An appreciable portion of the larger transactions in railway and "industrial" properties, e.g., are carried out with a view to the permanent ownership of the properties by the business men into whose hands they pass. But also in a large proportion of these transactions the business men's endeavors are directed to a temporary control of the properties in order to close out at an advance or to gain some indirect advantage; that is to say, the transactions have a strategic purpose. The business man aims to gain control of a given block of industrial equipment - as, e.g., given railway lines or iron mills that are strategically important - as a basis for further transactions out of which gain is expected. In such a case his efforts are directed, not to maintaining the permanent efficiency of the industrial equipment, but to influencing the tone of the market for the time being, the apprehensions of other large operators, or the transient faith of investors.(8*) His interest in the particular block of industrial equipment is, then, altogether transient, and while it lasts it is of a factitious character.
The exigencies of this business of interstitial disturbance decide that in the common run of cases the proximate aim of the business man is to upset or block the industrial process at some one or more points. His strategy is commonly directed against other business interests and his ends are commonly accomplished by the help of some form of pecuniary coercion. This is not uniformly true, but it seems to be true in appreciably more than half of the transactions in question. In general, transactions which aim to bring a coalition of industrial plants or processes under the control of a given business man are directed to making it difficult for the plants or processes in question to be carried on in severalty by their previous owners or managers.(9*) It is commonly a struggle between rival business men, and more often than not the outcome of the struggle depends on which side can inflict or endure the greater pecuniary damage. And pecuniary damage in such a case not uncommonly involves a setback to the industrial plants concerned and a derangement, more or less extensive, of the industrial system at large.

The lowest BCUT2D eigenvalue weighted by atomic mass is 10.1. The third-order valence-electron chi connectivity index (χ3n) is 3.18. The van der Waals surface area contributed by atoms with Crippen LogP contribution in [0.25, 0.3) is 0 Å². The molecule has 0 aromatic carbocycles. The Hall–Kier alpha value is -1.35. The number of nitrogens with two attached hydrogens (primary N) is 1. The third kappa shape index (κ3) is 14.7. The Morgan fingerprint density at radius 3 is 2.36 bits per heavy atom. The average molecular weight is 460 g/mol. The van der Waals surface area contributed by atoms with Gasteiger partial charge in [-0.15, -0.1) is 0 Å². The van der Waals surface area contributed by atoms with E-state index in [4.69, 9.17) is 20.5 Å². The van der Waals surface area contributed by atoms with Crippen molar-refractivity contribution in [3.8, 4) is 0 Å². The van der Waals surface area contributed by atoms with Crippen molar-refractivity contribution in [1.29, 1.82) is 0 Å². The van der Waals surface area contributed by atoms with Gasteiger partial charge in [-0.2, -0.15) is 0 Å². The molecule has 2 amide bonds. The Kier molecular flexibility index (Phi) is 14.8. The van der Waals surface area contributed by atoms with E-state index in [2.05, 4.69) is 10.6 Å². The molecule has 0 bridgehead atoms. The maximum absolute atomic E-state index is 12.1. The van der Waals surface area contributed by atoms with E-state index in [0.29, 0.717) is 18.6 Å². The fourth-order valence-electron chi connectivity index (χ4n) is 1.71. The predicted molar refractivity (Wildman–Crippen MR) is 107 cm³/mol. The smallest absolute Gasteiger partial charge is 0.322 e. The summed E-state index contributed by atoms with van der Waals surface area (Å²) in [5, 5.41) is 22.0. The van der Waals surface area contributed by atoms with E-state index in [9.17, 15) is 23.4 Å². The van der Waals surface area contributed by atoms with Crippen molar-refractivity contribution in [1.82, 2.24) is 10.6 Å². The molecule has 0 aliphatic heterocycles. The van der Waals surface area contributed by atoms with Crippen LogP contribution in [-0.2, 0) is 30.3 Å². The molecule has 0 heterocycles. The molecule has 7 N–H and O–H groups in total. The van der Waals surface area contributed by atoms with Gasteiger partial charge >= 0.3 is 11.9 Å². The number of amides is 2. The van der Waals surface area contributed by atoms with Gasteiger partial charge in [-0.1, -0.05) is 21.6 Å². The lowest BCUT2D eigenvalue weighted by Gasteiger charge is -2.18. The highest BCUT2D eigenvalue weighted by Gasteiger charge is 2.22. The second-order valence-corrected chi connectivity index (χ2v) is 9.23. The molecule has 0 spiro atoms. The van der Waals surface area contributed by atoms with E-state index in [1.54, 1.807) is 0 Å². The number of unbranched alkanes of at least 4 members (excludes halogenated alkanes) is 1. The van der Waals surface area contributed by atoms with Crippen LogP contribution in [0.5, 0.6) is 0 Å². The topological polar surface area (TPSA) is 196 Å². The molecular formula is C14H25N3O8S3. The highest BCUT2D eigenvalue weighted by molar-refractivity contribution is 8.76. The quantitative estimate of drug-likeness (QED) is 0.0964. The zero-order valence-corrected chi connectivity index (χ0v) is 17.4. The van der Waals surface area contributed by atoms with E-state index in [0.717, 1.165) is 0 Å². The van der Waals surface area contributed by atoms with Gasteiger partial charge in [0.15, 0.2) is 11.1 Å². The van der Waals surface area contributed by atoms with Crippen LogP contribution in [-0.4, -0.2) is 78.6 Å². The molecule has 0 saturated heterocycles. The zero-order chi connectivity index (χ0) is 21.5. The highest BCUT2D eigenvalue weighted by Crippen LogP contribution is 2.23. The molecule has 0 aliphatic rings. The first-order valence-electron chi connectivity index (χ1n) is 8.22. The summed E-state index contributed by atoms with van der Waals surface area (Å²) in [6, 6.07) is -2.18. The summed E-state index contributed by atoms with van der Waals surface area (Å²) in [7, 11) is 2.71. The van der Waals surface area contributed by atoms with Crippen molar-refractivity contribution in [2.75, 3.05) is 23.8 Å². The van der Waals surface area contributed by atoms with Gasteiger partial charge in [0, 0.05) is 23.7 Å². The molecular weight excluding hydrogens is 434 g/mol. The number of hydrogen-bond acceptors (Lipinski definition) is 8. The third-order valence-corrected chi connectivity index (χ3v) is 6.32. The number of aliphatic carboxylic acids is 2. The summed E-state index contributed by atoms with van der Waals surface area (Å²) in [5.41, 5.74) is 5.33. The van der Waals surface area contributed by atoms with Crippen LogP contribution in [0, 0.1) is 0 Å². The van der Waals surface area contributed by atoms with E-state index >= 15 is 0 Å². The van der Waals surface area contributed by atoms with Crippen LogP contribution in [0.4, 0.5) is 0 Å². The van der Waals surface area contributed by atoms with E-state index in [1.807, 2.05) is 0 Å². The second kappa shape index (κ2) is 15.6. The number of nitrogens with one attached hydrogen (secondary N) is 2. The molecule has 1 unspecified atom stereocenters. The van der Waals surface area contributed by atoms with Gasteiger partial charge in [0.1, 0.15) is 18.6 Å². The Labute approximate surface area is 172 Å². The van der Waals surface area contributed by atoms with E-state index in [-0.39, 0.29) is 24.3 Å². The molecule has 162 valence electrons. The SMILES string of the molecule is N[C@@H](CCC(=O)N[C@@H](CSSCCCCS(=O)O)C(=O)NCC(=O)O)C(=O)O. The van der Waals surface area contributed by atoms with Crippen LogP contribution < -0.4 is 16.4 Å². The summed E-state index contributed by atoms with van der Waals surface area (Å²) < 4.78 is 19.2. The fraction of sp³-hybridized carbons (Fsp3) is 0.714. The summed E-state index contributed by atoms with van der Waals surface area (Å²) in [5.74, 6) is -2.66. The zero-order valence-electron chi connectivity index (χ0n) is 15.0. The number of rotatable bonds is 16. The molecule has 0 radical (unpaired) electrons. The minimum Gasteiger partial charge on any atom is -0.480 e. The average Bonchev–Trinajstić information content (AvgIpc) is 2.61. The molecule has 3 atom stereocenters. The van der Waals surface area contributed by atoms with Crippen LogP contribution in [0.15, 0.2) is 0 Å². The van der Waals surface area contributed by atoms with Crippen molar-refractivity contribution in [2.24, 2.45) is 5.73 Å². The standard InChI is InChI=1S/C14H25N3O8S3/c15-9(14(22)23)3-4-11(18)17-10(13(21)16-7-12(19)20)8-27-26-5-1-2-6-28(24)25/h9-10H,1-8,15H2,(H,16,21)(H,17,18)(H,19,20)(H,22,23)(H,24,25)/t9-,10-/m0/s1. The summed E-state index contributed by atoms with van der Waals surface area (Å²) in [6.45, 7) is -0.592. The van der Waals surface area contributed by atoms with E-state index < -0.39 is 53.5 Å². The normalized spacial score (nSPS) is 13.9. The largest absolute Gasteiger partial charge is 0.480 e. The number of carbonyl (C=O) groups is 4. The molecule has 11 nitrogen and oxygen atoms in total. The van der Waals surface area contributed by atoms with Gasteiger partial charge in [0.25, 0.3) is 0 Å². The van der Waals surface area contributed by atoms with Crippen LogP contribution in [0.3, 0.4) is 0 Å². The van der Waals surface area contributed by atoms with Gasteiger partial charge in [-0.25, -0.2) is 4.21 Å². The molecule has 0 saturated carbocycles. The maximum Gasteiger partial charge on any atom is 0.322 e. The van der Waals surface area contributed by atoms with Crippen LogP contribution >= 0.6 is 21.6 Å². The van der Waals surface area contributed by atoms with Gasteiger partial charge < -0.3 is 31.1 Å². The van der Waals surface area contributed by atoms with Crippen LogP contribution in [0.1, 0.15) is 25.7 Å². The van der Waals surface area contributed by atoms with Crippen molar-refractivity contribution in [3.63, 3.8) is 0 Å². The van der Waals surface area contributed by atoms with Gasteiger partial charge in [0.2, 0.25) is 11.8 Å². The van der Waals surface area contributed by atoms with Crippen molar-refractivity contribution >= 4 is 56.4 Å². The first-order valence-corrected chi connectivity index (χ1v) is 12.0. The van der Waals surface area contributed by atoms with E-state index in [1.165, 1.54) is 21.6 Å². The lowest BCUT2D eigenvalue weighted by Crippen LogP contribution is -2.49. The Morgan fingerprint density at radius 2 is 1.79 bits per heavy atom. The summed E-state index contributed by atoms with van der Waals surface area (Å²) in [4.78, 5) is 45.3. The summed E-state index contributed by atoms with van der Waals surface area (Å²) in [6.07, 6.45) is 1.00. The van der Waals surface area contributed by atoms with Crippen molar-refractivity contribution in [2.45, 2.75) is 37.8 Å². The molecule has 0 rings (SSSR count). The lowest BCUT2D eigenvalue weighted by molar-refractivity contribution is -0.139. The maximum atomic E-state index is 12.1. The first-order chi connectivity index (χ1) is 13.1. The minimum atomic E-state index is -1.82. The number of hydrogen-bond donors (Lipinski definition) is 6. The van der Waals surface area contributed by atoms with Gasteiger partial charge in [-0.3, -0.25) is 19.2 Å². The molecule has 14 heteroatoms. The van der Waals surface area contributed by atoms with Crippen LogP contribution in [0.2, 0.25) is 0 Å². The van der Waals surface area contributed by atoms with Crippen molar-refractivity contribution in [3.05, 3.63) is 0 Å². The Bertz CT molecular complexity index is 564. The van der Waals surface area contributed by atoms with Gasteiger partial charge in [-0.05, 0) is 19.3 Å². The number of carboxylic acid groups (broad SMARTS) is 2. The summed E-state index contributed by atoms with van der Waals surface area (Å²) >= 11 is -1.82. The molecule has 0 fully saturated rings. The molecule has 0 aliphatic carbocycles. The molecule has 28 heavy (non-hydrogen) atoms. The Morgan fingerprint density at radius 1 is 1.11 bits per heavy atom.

The work of the greater modern business men, in so far as they have to do with the ordering of the scheme of industrial life, is of this strategic character. The dispositions which they make are business transactions, "deals," as they are called in the business jargon borrowed from gaming slang. These do not always involve coercion of the opposing interests; it is not always necessary to "put a man in a hole" before he is willing to "come in on" a "deal." It may often be that the several parties whose business interests touch one another will each see his interest in reaching an amicable and speedy arrangement; but the interval that elapses between the time when a given "deal" is seen to be advantageous to one of the parties concerned and the time when the terms are finally arranged is commonly occupied with business manoeuvres on both or all sides, intended to "bring the others to terms." In so playing for position and endeavoring to secure the largest advantage possible, the manager of such a campaign of reorganization not infrequently aims to "freeze out" a rival or to put a rival's industrial enterprise under suspicion of insolvency and "unsound methods," at the same time that he "puts up a bluff" and manages his own concern with a view to a transient effect on the opinions of the business community. Where these endeavors occur, directed to a transient derangement of a rival's business or to a transient, perhaps specious, exhibition of industrial capacity and earning power on the part of one's own concern, they are commonly detrimental to the industrial system at large; they act temporarily to lower the aggregate serviceability of the comprehensive industrial process within which their effects run, and to make the livelihood and the peace of mind of those involved in these industries more precarious than they would be in the absence of such disturbances. If one is to believe any appreciable proportion of what passes current as information on this head, in print and by word of mouth, business men whose work is not simply routine constantly give some attention to manoeuvring of this kind and to the discovery of new opportunities for putting their competitors at a disadvantage. This seems to apply in a peculiar degree, if not chiefly, to those classes of business men whose operations have to do with railways and the class of securities called "industrials." Taking the industrial process as a whole, it is safe to say that at no time is it free from derangements of this character in any of the main branches of modern industry. This chronic state of perturbation is incident to the management of industry by business methods and is unavoidable under existing conditions. So soon as the machine industry had developed to large proportions, it became unavoidable, in the nature of the case, that the business men in whose hands lies the conduct of affairs should play at cross-purposes and endeavor to derange industry. But chronic perturbation is so much a matter of course and prevails with so rare interruptions, that, being the normal state of affairs, it does not attract particular notice.